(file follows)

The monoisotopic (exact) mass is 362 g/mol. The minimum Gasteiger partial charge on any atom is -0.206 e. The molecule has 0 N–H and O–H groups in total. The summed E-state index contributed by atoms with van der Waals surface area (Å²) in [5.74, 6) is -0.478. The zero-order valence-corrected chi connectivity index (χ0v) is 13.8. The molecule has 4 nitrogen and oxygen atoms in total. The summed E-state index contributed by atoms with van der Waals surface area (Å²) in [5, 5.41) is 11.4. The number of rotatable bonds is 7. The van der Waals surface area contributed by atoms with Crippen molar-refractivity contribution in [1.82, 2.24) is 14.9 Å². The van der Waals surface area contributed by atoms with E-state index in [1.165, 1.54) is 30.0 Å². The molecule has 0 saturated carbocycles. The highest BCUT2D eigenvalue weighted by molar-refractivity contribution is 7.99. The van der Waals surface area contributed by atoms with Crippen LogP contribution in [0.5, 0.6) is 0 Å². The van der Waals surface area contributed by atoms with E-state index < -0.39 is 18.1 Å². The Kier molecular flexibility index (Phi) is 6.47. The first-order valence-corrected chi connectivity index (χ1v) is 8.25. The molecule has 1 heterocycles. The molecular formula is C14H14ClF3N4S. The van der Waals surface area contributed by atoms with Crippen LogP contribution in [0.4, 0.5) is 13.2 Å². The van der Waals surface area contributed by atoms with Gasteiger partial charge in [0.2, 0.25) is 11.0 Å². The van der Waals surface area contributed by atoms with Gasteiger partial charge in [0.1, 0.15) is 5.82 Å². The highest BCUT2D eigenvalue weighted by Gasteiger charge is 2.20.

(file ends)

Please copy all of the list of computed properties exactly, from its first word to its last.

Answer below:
The monoisotopic (exact) mass is 362 g/mol. The minimum Gasteiger partial charge on any atom is -0.206 e. The molecule has 0 N–H and O–H groups in total. The summed E-state index contributed by atoms with van der Waals surface area (Å²) in [5.74, 6) is -0.478. The zero-order valence-corrected chi connectivity index (χ0v) is 13.8. The molecule has 4 nitrogen and oxygen atoms in total. The summed E-state index contributed by atoms with van der Waals surface area (Å²) in [5, 5.41) is 11.4. The number of rotatable bonds is 7. The van der Waals surface area contributed by atoms with Crippen molar-refractivity contribution in [1.82, 2.24) is 14.9 Å². The van der Waals surface area contributed by atoms with E-state index in [1.165, 1.54) is 30.0 Å². The molecule has 0 saturated carbocycles. The highest BCUT2D eigenvalue weighted by molar-refractivity contribution is 7.99. The van der Waals surface area contributed by atoms with Crippen LogP contribution in [0.5, 0.6) is 0 Å². The van der Waals surface area contributed by atoms with E-state index < -0.39 is 18.1 Å². The Kier molecular flexibility index (Phi) is 6.47. The first-order valence-corrected chi connectivity index (χ1v) is 8.25. The molecule has 1 heterocycles. The molecular formula is C14H14ClF3N4S. The van der Waals surface area contributed by atoms with Crippen LogP contribution in [0.4, 0.5) is 13.2 Å². The van der Waals surface area contributed by atoms with Gasteiger partial charge in [0.2, 0.25) is 11.0 Å². The van der Waals surface area contributed by atoms with Gasteiger partial charge in [0.1, 0.15) is 5.82 Å². The highest BCUT2D eigenvalue weighted by Gasteiger charge is 2.20.